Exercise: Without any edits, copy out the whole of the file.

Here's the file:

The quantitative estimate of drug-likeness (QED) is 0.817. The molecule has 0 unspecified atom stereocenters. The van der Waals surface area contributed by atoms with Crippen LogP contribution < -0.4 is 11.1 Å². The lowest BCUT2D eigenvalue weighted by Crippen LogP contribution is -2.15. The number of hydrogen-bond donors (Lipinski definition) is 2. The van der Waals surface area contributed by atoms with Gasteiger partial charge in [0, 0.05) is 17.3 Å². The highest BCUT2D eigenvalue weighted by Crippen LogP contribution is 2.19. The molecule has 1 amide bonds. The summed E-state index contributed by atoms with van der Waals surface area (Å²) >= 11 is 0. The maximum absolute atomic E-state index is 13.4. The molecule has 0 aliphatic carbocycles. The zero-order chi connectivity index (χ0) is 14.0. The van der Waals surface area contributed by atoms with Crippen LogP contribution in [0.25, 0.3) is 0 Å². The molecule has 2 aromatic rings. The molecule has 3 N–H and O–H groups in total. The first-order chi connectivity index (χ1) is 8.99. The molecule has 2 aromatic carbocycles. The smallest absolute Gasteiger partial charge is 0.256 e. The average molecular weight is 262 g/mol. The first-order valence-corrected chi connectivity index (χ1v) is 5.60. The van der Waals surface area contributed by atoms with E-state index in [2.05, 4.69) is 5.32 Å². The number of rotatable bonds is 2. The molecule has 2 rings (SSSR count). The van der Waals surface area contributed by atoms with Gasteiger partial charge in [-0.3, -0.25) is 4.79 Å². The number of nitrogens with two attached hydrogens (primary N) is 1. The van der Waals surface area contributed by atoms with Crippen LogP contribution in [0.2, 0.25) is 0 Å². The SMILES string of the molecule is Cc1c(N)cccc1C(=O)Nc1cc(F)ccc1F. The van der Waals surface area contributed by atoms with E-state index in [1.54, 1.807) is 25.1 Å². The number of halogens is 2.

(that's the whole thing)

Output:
The quantitative estimate of drug-likeness (QED) is 0.817. The molecule has 0 unspecified atom stereocenters. The van der Waals surface area contributed by atoms with Crippen LogP contribution < -0.4 is 11.1 Å². The lowest BCUT2D eigenvalue weighted by Crippen LogP contribution is -2.15. The number of hydrogen-bond donors (Lipinski definition) is 2. The van der Waals surface area contributed by atoms with Gasteiger partial charge in [0, 0.05) is 17.3 Å². The highest BCUT2D eigenvalue weighted by Crippen LogP contribution is 2.19. The molecule has 1 amide bonds. The summed E-state index contributed by atoms with van der Waals surface area (Å²) >= 11 is 0. The maximum absolute atomic E-state index is 13.4. The molecule has 0 aliphatic carbocycles. The zero-order chi connectivity index (χ0) is 14.0. The van der Waals surface area contributed by atoms with Crippen LogP contribution in [0.25, 0.3) is 0 Å². The molecule has 2 aromatic rings. The molecule has 3 N–H and O–H groups in total. The first-order chi connectivity index (χ1) is 8.99. The molecule has 2 aromatic carbocycles. The smallest absolute Gasteiger partial charge is 0.256 e. The average molecular weight is 262 g/mol. The first-order valence-corrected chi connectivity index (χ1v) is 5.60. The van der Waals surface area contributed by atoms with E-state index in [2.05, 4.69) is 5.32 Å². The number of rotatable bonds is 2. The molecule has 2 rings (SSSR count). The van der Waals surface area contributed by atoms with Gasteiger partial charge in [-0.3, -0.25) is 4.79 Å². The number of nitrogens with two attached hydrogens (primary N) is 1. The van der Waals surface area contributed by atoms with Crippen LogP contribution in [0.2, 0.25) is 0 Å². The SMILES string of the molecule is Cc1c(N)cccc1C(=O)Nc1cc(F)ccc1F. The van der Waals surface area contributed by atoms with E-state index in [1.54, 1.807) is 25.1 Å². The number of halogens is 2.